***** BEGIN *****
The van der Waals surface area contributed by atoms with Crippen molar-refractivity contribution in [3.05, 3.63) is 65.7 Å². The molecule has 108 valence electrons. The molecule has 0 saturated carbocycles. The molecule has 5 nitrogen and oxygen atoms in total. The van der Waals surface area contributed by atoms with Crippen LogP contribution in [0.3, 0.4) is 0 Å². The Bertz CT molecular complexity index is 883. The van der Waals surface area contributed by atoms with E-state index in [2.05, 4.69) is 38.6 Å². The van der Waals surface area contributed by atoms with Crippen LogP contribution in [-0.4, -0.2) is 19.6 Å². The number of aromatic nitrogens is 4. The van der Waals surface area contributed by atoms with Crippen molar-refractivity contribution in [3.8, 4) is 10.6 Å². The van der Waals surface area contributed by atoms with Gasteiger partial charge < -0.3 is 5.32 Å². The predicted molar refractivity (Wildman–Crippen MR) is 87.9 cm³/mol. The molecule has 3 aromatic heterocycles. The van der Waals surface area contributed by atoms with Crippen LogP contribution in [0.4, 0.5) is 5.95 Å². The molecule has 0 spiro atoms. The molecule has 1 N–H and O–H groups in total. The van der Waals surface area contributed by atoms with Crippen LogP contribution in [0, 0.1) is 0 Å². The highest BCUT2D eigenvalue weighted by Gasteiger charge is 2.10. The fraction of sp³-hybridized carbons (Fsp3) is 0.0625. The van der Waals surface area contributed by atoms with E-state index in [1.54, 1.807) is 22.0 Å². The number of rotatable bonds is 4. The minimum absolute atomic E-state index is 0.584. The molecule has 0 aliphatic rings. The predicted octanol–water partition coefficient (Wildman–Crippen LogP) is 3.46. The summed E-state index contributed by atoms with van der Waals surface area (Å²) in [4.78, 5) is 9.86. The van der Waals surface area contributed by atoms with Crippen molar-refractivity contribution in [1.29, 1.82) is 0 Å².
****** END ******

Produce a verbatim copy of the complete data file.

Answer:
The van der Waals surface area contributed by atoms with Crippen molar-refractivity contribution in [3.05, 3.63) is 65.7 Å². The molecule has 108 valence electrons. The molecule has 0 saturated carbocycles. The molecule has 5 nitrogen and oxygen atoms in total. The van der Waals surface area contributed by atoms with Crippen LogP contribution in [0.3, 0.4) is 0 Å². The Bertz CT molecular complexity index is 883. The van der Waals surface area contributed by atoms with E-state index in [2.05, 4.69) is 38.6 Å². The van der Waals surface area contributed by atoms with Crippen LogP contribution in [-0.4, -0.2) is 19.6 Å². The number of aromatic nitrogens is 4. The van der Waals surface area contributed by atoms with Crippen molar-refractivity contribution in [3.8, 4) is 10.6 Å². The van der Waals surface area contributed by atoms with Gasteiger partial charge < -0.3 is 5.32 Å². The predicted molar refractivity (Wildman–Crippen MR) is 87.9 cm³/mol. The molecule has 3 aromatic heterocycles. The van der Waals surface area contributed by atoms with Crippen LogP contribution in [0.4, 0.5) is 5.95 Å². The molecule has 0 spiro atoms. The molecule has 1 N–H and O–H groups in total. The van der Waals surface area contributed by atoms with Crippen LogP contribution in [0, 0.1) is 0 Å². The highest BCUT2D eigenvalue weighted by Gasteiger charge is 2.10. The fraction of sp³-hybridized carbons (Fsp3) is 0.0625. The van der Waals surface area contributed by atoms with E-state index in [1.54, 1.807) is 22.0 Å². The number of rotatable bonds is 4. The minimum absolute atomic E-state index is 0.584. The molecule has 0 aliphatic rings. The predicted octanol–water partition coefficient (Wildman–Crippen LogP) is 3.46. The summed E-state index contributed by atoms with van der Waals surface area (Å²) in [4.78, 5) is 9.86. The van der Waals surface area contributed by atoms with Crippen molar-refractivity contribution in [1.29, 1.82) is 0 Å².